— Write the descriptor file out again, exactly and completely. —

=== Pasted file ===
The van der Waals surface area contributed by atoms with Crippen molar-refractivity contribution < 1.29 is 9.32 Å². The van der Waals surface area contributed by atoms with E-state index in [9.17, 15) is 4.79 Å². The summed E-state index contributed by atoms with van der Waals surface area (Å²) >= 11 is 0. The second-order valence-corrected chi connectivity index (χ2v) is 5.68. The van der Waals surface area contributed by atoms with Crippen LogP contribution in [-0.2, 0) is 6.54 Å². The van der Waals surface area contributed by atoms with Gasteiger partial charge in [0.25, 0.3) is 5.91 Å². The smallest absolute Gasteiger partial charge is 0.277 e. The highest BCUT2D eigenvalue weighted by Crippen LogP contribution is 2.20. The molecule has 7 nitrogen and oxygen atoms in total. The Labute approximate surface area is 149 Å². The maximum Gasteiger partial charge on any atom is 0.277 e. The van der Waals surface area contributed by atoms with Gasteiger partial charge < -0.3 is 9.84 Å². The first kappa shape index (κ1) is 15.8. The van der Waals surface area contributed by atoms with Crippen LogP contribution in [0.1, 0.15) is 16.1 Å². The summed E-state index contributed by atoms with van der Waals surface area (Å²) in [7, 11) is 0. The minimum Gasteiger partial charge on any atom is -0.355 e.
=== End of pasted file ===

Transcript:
The van der Waals surface area contributed by atoms with Crippen molar-refractivity contribution < 1.29 is 9.32 Å². The van der Waals surface area contributed by atoms with E-state index in [9.17, 15) is 4.79 Å². The summed E-state index contributed by atoms with van der Waals surface area (Å²) >= 11 is 0. The second-order valence-corrected chi connectivity index (χ2v) is 5.68. The van der Waals surface area contributed by atoms with Crippen LogP contribution in [-0.2, 0) is 6.54 Å². The van der Waals surface area contributed by atoms with Gasteiger partial charge in [0.25, 0.3) is 5.91 Å². The smallest absolute Gasteiger partial charge is 0.277 e. The highest BCUT2D eigenvalue weighted by Crippen LogP contribution is 2.20. The molecule has 7 nitrogen and oxygen atoms in total. The Labute approximate surface area is 149 Å². The maximum Gasteiger partial charge on any atom is 0.277 e. The van der Waals surface area contributed by atoms with Gasteiger partial charge < -0.3 is 9.84 Å². The first kappa shape index (κ1) is 15.8. The van der Waals surface area contributed by atoms with Crippen LogP contribution in [0.1, 0.15) is 16.1 Å². The summed E-state index contributed by atoms with van der Waals surface area (Å²) in [7, 11) is 0. The minimum Gasteiger partial charge on any atom is -0.355 e.